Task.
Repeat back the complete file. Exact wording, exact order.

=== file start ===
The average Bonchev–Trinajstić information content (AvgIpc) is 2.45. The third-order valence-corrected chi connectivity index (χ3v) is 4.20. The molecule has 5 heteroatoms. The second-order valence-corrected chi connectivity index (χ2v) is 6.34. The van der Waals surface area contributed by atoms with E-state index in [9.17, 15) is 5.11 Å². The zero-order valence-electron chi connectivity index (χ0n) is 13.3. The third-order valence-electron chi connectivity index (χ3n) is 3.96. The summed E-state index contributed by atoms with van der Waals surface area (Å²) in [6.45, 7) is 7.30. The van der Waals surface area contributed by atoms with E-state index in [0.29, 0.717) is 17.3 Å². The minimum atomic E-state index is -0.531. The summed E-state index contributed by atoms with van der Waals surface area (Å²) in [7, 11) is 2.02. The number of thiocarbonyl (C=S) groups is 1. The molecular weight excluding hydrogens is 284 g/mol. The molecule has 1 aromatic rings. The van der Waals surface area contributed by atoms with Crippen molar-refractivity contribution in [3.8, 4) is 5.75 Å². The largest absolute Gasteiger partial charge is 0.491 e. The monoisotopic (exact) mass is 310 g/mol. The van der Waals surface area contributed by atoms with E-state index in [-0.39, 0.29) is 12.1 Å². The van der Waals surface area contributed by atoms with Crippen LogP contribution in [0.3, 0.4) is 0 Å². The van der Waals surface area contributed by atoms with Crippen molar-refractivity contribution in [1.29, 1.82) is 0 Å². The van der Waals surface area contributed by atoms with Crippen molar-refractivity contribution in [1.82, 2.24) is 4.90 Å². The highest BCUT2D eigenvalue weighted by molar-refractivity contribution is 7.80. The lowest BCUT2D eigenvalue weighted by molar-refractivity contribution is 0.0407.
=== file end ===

The average Bonchev–Trinajstić information content (AvgIpc) is 2.45. The third-order valence-corrected chi connectivity index (χ3v) is 4.20. The molecule has 5 heteroatoms. The second-order valence-corrected chi connectivity index (χ2v) is 6.34. The van der Waals surface area contributed by atoms with E-state index in [9.17, 15) is 5.11 Å². The zero-order valence-electron chi connectivity index (χ0n) is 13.3. The third-order valence-electron chi connectivity index (χ3n) is 3.96. The summed E-state index contributed by atoms with van der Waals surface area (Å²) in [6.45, 7) is 7.30. The van der Waals surface area contributed by atoms with E-state index in [0.29, 0.717) is 17.3 Å². The minimum atomic E-state index is -0.531. The summed E-state index contributed by atoms with van der Waals surface area (Å²) in [7, 11) is 2.02. The number of thiocarbonyl (C=S) groups is 1. The molecular weight excluding hydrogens is 284 g/mol. The molecule has 1 aromatic rings. The van der Waals surface area contributed by atoms with Crippen molar-refractivity contribution in [3.8, 4) is 5.75 Å². The largest absolute Gasteiger partial charge is 0.491 e. The monoisotopic (exact) mass is 310 g/mol. The van der Waals surface area contributed by atoms with E-state index in [-0.39, 0.29) is 12.1 Å². The van der Waals surface area contributed by atoms with Crippen LogP contribution in [0.3, 0.4) is 0 Å². The van der Waals surface area contributed by atoms with Crippen molar-refractivity contribution in [1.29, 1.82) is 0 Å². The van der Waals surface area contributed by atoms with Crippen molar-refractivity contribution in [1.82, 2.24) is 4.90 Å². The highest BCUT2D eigenvalue weighted by molar-refractivity contribution is 7.80. The lowest BCUT2D eigenvalue weighted by molar-refractivity contribution is 0.0407.